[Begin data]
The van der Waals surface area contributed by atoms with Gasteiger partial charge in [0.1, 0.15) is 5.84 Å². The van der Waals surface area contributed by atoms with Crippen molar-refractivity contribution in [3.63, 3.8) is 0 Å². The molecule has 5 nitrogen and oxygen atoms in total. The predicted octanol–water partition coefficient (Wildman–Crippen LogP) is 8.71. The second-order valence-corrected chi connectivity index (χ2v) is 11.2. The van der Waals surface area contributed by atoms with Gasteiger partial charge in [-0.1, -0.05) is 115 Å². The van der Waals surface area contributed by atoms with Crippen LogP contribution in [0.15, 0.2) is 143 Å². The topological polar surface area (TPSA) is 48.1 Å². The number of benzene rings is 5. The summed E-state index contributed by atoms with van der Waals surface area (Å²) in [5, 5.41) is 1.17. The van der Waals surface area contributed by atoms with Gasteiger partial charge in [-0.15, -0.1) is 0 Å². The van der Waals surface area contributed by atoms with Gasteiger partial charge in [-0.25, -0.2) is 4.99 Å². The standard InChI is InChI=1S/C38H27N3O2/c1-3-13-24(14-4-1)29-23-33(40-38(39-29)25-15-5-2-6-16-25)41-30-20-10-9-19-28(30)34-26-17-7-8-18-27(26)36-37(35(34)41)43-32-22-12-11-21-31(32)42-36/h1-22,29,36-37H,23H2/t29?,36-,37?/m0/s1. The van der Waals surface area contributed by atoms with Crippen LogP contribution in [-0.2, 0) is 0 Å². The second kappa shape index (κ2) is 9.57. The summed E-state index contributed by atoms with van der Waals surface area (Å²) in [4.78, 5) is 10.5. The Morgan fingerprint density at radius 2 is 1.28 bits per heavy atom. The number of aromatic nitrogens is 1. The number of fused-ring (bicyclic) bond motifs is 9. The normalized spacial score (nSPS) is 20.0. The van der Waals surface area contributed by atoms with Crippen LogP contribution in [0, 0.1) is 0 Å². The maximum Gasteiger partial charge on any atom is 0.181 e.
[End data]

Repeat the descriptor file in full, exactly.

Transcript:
The van der Waals surface area contributed by atoms with Gasteiger partial charge in [0.1, 0.15) is 5.84 Å². The van der Waals surface area contributed by atoms with Crippen molar-refractivity contribution in [3.63, 3.8) is 0 Å². The molecule has 5 nitrogen and oxygen atoms in total. The predicted octanol–water partition coefficient (Wildman–Crippen LogP) is 8.71. The second-order valence-corrected chi connectivity index (χ2v) is 11.2. The van der Waals surface area contributed by atoms with Gasteiger partial charge in [-0.1, -0.05) is 115 Å². The van der Waals surface area contributed by atoms with Crippen LogP contribution in [0.15, 0.2) is 143 Å². The topological polar surface area (TPSA) is 48.1 Å². The number of benzene rings is 5. The summed E-state index contributed by atoms with van der Waals surface area (Å²) in [5, 5.41) is 1.17. The van der Waals surface area contributed by atoms with Gasteiger partial charge in [-0.15, -0.1) is 0 Å². The van der Waals surface area contributed by atoms with Gasteiger partial charge in [-0.25, -0.2) is 4.99 Å². The standard InChI is InChI=1S/C38H27N3O2/c1-3-13-24(14-4-1)29-23-33(40-38(39-29)25-15-5-2-6-16-25)41-30-20-10-9-19-28(30)34-26-17-7-8-18-27(26)36-37(35(34)41)43-32-22-12-11-21-31(32)42-36/h1-22,29,36-37H,23H2/t29?,36-,37?/m0/s1. The van der Waals surface area contributed by atoms with Crippen LogP contribution in [-0.2, 0) is 0 Å². The second kappa shape index (κ2) is 9.57. The summed E-state index contributed by atoms with van der Waals surface area (Å²) in [4.78, 5) is 10.5. The Morgan fingerprint density at radius 2 is 1.28 bits per heavy atom. The number of aromatic nitrogens is 1. The number of fused-ring (bicyclic) bond motifs is 9. The normalized spacial score (nSPS) is 20.0. The van der Waals surface area contributed by atoms with Crippen LogP contribution in [0, 0.1) is 0 Å². The maximum Gasteiger partial charge on any atom is 0.181 e.